Fine, but these are only the intended consequences of genetic engineering. What about the unintended ones? Well, let’s think about traditional plant breeding where you’re letting the mutations in DNA happen naturally and selecting the offspring with the best traits. We’ve done A TON of that. How else do you think your banana or your “traditional” corn got here? And we really had no idea what was being altered in the plants’ DNA. It was essentially impossible to guarantee that the new variety was different ONLY in the desirable traits. By contrast, because genetic engineering is very targeted, we can be very confident that no other changes are taking place. So it’s pretty hard to claim that genetic engineering will produce unintended consequences (at least on a systematic basis) – I would be much more worried about that traditionally bred apple you’re eating.

But, you say, these traditional varieties have been grown for hundreds or thousands of years so if there were something wrong with the crops that we developed during this time, we would know by now. That’s certainly true if a mutation made a crop poisonous such that eating a bite killed you. But if we accidentally bred something that, say, doubled your chances of developing a certain kind of cancer if eaten for prolonged periods of time, there’s a good chance no one would have noticed because they were too busy dying of other things. And many fruits and vegetables do contain toxins naturally. So enjoy those glycoalkaloids in your "non-genetically modified" potatoes!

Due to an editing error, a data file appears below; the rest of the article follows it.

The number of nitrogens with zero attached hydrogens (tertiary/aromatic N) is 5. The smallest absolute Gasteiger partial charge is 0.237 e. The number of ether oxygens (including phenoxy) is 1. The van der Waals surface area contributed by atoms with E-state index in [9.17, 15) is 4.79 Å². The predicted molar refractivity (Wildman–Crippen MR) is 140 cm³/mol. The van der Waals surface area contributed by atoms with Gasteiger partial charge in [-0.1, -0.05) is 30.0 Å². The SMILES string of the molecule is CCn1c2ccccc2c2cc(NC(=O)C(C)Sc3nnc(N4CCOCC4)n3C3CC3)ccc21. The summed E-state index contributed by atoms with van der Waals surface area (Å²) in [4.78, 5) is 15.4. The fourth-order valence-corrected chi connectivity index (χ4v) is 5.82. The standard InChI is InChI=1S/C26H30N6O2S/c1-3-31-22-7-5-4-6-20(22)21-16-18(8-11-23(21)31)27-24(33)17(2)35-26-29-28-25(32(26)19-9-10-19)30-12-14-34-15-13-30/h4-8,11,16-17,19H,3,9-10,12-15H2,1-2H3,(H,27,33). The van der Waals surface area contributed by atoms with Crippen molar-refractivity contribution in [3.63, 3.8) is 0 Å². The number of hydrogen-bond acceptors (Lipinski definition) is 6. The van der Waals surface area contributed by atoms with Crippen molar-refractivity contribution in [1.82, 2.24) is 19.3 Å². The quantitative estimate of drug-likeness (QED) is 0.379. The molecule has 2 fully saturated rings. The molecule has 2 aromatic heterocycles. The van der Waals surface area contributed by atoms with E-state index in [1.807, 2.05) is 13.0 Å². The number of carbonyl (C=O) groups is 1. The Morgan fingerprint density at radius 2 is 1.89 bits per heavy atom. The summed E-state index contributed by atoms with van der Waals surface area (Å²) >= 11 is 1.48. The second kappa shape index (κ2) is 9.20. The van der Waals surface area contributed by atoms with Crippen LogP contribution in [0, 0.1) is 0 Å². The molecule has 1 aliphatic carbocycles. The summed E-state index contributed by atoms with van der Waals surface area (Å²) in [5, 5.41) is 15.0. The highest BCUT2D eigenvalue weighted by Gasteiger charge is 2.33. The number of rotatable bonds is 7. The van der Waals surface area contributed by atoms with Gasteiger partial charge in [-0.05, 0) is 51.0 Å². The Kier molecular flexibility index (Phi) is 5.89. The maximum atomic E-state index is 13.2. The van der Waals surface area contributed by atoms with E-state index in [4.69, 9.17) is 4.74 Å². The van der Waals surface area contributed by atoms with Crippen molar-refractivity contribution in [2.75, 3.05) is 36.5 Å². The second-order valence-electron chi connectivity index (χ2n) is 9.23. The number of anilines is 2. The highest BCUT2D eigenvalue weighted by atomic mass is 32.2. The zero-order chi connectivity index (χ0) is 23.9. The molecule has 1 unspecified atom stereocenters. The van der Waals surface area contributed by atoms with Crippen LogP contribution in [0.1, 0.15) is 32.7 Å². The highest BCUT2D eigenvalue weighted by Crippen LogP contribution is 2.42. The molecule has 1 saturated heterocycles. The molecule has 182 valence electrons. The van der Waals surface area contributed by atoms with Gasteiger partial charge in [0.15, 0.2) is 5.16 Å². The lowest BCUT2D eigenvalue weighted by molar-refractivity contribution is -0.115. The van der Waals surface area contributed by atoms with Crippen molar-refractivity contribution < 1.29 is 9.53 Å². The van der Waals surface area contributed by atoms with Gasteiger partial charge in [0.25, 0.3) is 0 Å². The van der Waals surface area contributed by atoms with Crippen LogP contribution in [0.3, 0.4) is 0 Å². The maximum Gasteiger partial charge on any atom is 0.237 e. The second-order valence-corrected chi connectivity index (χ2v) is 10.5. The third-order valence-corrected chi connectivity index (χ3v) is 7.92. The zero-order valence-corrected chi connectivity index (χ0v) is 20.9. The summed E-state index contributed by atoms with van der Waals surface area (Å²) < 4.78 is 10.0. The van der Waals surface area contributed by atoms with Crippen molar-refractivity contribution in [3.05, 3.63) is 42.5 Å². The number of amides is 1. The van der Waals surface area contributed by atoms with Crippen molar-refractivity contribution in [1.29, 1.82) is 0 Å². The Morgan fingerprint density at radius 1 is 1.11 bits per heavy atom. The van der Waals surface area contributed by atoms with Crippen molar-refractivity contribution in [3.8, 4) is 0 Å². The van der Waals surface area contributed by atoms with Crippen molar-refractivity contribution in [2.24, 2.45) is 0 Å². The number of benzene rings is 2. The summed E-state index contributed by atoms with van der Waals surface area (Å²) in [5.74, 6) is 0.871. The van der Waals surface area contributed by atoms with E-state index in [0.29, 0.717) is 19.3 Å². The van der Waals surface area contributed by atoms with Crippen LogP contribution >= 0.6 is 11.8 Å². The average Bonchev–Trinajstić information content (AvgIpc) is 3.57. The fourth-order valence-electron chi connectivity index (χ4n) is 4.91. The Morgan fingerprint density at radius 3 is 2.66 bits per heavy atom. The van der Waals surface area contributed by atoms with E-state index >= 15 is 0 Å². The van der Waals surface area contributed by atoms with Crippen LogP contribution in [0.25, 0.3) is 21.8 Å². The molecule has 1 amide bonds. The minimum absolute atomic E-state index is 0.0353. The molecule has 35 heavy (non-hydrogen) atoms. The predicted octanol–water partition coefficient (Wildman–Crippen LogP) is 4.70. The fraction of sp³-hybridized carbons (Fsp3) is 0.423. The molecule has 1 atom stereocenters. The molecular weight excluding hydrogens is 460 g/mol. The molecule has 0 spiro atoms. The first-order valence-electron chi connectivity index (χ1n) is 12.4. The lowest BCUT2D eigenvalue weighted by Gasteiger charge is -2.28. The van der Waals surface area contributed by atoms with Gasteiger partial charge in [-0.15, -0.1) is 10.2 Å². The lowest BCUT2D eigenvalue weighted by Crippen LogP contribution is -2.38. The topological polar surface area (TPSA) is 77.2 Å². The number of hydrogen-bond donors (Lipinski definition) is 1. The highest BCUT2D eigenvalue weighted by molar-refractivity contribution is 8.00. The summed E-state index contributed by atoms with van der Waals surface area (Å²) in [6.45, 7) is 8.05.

In summary, there is absolutely no reason to think that the entire concept of genetically modifying organisms is a bad idea. By all means, we should ask if a specific genetic modification can have adverse health or environmental consequences. But let’s stop being unscientific about this whole GMO thing by saying we shouldn’t do genetic modification at all.